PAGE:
A film taken by a war hero motorist as he sailed on the last ever Fifie ferry crossing on the Tay will feature as part of the Tay Road Bridge 50th anniversary commemorations on Sunday.
The cine film – since transferred to DVD by his family – was taken by Dundee man Brodie Low within hours of the Tay Road Bridge opening on August 18 1966.
Coincidentally, Brodie’s nephew Graeme Bruce now runs the Dundee office of Fairhurst – the civil engineering firm which successfully put forward proposals for the design of the Tay Road Bridge in the early 1960s.
Graeme has now loaned a copy of the DVD, and the ‘blue book’ which contained William Fairhurst’s original bridge design – to the Tay Road Bridge management team’s commemoration exhibition.
“The film has been passed to me by my cousin Liz Stanford, “ Graeme told The Courier.
“Elizabeth is the daughter of Kay and Brodie Low. Brodie Low, who died a few years ago, was my uncle. He had a great interest in the bridge and was a great car driver.
“He drove firstly across the bridge on the day it opened with his wife and their eldest daughter Elizabeth. They then took the last Fifie back. He was driving his Citroen DS which he was very proud of.
“Liz found the cine film a few years ago and put it on to DVD.”
Brodie, who fought with the Fife and Forfar Yeomanry during the Second World War, received a medal for his bravery with the tank regiment, presented it by Field Marshall Montgomery himself.
Brodie went on to work for the British Linen Bank and Bank of Scotland in Dundee. He married Kay who worked in a separate branch.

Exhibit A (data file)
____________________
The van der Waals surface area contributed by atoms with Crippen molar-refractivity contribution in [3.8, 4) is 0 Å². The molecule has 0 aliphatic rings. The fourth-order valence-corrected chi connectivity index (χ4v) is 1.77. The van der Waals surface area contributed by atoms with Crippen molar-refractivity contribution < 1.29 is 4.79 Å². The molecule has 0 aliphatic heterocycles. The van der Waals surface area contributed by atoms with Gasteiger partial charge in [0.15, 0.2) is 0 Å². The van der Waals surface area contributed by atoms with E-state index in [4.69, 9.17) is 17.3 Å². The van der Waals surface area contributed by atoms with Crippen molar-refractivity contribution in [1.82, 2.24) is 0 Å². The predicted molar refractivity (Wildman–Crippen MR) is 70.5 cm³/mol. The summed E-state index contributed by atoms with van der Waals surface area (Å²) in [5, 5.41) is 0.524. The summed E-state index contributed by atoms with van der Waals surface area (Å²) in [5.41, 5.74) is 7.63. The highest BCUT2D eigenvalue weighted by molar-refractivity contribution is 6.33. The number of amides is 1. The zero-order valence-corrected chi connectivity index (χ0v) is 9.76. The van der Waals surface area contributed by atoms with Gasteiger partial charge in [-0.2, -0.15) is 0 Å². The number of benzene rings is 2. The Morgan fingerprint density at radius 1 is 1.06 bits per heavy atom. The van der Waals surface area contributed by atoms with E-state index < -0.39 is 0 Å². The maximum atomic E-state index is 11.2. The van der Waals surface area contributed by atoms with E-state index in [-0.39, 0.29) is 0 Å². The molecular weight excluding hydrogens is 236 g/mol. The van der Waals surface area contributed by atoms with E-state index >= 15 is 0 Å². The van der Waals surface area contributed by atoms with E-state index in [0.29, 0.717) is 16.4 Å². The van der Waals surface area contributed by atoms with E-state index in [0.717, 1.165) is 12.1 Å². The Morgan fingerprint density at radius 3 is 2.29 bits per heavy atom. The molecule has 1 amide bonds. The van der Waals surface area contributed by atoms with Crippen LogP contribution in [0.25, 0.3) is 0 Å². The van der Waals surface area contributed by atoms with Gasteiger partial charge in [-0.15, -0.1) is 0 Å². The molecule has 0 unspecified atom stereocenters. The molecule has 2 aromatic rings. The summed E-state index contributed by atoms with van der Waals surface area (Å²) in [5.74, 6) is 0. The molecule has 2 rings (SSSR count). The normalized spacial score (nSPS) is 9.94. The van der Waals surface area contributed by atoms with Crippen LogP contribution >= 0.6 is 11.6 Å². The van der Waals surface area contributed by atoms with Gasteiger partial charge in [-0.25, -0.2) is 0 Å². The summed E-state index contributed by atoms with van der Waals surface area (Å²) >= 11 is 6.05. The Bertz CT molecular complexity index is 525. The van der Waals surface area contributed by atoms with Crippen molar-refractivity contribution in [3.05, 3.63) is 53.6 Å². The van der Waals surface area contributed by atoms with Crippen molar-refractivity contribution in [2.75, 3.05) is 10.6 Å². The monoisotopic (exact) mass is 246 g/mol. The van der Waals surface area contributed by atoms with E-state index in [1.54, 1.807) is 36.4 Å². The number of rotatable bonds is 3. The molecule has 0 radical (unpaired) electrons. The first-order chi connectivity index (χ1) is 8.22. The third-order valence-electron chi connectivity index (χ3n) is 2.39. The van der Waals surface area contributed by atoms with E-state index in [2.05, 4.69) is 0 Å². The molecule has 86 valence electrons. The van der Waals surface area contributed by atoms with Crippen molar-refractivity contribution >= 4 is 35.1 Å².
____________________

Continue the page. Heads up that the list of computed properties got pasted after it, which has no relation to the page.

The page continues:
Graeme, a Dundee-born Dundee University civil and structural engineering graduate with 30 years’ experience in the industry, explained that he had known Tay Road Bridge manager Alan Hutchison for many years having worked together. He was pleased to hand over various memorabilia for the exhibition which runs at Dundee’s Slessor Gardens on Sunday before touring north Fife.
Graeme said it was a “quirk of fate” that he now worked for the same company that designed the bridge, as had Alan, the bridge manager and former Dundee City Council engineer, a number of years ago.
“Brodie Low typified the interest in the bridge from Dundee folk of the time,” added Graeme.
“They had talked about a bridge for something like 100 years. It was a huge deal when it was finally agreed.”
Graeme explained that up until the building of the Tay Road Bridge, Fairhurst was known as F&A Macdonald and Partners, with William Fairhurst an engineer in the firm.
It was as a result of winning the contract for the Tay Road Bridge that the name was changed to Fairhurst.
Today the firm, with its head office in Glasgow, employs 550 engineers across the UK including a team of 26 in Dundee.
The firm has recently worked on high profile projects including the A9, M74 and A1.